The god (“God”) of Easy Answers, gEA for short, comes in two distinct forms for contemporary Catholics. The first version, what some might call with scorn the “traditional version,” ostensibly supplies his answers through dusty manuals, theological tomes untranslated from their original Latin, and, of course, an endless string of papal documents penned between the second-half of the first century and the mid-1950s. These easy answers appeal to a certain subclass of Catholics who cannot handle either (post)modernity or a casual conversation abut Major League Baseball. That’s how the story goes, at least. But like so many tales spun in the halls of the Vatican, the classrooms of “Catholic universities,” or innumerable online fora, the ring of truth to their gross generalizations is astonishingly faint. Manufacturing nonsense, even nonsense on stilts, comes easy in these environs because all three (though they are not the only three) are hallmark examples of in-group thinking or, rather, “thinking.” They dwell in ideological black holes where the light of truth stands not a chance.
The other gEA, the one that its adherents would never deny exists, is the one who has very worldly answers. That is to say, the answers are timely, consistent with the Zeitgeist, and easy enough to square with the ethos of the day. If there is anything uneasy about the second gEA, it concerns his/her/it’s relationship with what people of an earlier age, or even an earlier decade, believed and professed on the basis of Scripture and Tradition. To cover this, the second gEA becomes, paradoxically, one delivering easy answers in a particularly difficult way. The more difficult the way, the easier it is to avoid accusations of discontinuity and fabrication. The easier the message, the more people — many, many people — will flock to it, perhaps going so far as to hold, at least tacitly, that a new revelation of sorts has been delivered unto those spirit-thirsty souls who ultimately believe in neither spirits nor souls. Every time a fool genuflects before this gEA, another great-souled man falls into apostasy. And so hell’s population, if it actually numbered higher than three (Hitler, Stalin, and Lefebvre — Satan will be reconciled in the end), might continue to grow, and grow, and grow at a rate which would undoubtedly make it the best investment going on the metaphysical marketplace.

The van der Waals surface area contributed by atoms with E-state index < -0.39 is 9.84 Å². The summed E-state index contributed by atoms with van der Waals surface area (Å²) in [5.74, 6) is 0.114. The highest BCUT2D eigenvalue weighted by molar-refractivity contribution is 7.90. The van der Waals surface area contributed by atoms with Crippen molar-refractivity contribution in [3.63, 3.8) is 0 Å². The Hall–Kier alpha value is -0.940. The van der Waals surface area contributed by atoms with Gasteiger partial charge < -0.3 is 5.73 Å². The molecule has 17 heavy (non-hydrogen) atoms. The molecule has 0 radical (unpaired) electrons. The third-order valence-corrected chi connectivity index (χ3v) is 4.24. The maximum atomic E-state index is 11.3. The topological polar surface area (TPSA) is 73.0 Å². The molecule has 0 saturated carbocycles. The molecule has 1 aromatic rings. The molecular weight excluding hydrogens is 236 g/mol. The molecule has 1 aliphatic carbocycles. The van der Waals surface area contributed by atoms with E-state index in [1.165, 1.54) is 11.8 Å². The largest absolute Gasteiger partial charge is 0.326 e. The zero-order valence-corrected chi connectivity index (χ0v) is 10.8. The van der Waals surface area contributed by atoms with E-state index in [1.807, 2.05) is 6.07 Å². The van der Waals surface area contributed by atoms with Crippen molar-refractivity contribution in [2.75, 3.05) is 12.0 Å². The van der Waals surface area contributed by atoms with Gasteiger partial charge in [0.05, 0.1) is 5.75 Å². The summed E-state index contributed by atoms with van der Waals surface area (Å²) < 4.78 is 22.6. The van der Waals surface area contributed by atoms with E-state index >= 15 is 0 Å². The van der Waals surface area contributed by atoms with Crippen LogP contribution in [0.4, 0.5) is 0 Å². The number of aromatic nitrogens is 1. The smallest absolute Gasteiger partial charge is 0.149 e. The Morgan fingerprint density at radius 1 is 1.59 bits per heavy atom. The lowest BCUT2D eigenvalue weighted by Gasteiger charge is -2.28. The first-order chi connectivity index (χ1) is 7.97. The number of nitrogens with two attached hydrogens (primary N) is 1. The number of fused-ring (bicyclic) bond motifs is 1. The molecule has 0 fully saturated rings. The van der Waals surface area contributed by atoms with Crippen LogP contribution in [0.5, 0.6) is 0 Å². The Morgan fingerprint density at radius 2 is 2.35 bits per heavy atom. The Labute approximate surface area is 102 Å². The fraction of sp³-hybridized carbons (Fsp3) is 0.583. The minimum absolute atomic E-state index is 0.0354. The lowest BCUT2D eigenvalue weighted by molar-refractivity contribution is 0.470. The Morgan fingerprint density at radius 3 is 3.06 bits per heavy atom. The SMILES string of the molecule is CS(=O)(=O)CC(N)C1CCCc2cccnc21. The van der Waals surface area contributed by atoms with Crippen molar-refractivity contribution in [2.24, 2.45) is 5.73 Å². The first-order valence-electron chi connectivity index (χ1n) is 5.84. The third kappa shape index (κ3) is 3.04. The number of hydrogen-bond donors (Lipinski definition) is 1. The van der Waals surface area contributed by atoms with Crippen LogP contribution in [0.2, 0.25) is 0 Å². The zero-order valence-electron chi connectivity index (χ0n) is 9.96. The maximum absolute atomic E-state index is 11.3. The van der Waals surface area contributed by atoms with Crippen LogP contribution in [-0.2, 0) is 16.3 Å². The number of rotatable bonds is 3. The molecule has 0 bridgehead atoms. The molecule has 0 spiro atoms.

The first gEA isn’t easy either. And assuming that the first gEA isn’t gEA but indeed God Himself, the Holy Trinity whose feast occurs on this very day, then His answers can’t be easy as well — can they? For God demands much and is handed back very little. “Many are called, but few are chosen.” Someone, an Orthodox priest in fact, once told me that verse applied to the priesthood. Perhaps he was speaking of the Eastern Orthodox priesthood as it exists in the United States today. For many ex-Evangelicals believe they are called, but few are chosen for ordination. (“And there was much rejoicing in Heaven…”). Certainly he could not be speaking of the Roman Catholic priesthood where God calls no fewer than He ever has in history, but pitiful few either hear it or accept it. Once those touched in the heart with a vocation are allowed, under the sanctity of marriage and the sure guidance of John Paul II’s great theological contribution, to be legitimately “touched” themselves, this great problem, which is anything but a perennial or necessary problem, shall be solved once and for all.
The gEA strikes again.